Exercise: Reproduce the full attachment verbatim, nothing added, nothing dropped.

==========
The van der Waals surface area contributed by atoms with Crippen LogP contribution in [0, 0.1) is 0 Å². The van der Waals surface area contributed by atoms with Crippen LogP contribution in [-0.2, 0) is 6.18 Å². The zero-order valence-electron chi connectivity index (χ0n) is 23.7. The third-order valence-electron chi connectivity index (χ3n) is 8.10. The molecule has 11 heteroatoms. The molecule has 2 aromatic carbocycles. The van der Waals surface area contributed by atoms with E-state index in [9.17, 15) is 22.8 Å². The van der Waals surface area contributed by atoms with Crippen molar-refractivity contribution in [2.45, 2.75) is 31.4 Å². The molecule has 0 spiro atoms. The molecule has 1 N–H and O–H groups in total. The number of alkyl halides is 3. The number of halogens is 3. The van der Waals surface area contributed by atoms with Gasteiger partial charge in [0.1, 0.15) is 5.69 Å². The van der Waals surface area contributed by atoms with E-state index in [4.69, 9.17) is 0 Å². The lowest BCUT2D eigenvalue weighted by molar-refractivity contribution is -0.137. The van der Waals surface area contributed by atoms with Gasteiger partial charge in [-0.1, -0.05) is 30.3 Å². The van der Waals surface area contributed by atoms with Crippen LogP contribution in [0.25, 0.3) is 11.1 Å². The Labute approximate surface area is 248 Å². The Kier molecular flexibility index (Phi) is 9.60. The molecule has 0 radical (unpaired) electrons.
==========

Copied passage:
The van der Waals surface area contributed by atoms with Crippen LogP contribution in [0, 0.1) is 0 Å². The van der Waals surface area contributed by atoms with Crippen LogP contribution in [-0.2, 0) is 6.18 Å². The zero-order valence-electron chi connectivity index (χ0n) is 23.7. The third-order valence-electron chi connectivity index (χ3n) is 8.10. The molecule has 11 heteroatoms. The molecule has 2 aromatic carbocycles. The van der Waals surface area contributed by atoms with E-state index in [9.17, 15) is 22.8 Å². The van der Waals surface area contributed by atoms with Crippen molar-refractivity contribution in [2.45, 2.75) is 31.4 Å². The molecule has 0 spiro atoms. The molecule has 1 N–H and O–H groups in total. The number of alkyl halides is 3. The number of halogens is 3. The van der Waals surface area contributed by atoms with Gasteiger partial charge in [0.1, 0.15) is 5.69 Å². The van der Waals surface area contributed by atoms with E-state index in [4.69, 9.17) is 0 Å². The lowest BCUT2D eigenvalue weighted by molar-refractivity contribution is -0.137. The van der Waals surface area contributed by atoms with Gasteiger partial charge in [-0.1, -0.05) is 30.3 Å². The van der Waals surface area contributed by atoms with Crippen LogP contribution in [0.25, 0.3) is 11.1 Å². The Labute approximate surface area is 248 Å². The Kier molecular flexibility index (Phi) is 9.60. The molecule has 0 radical (unpaired) electrons.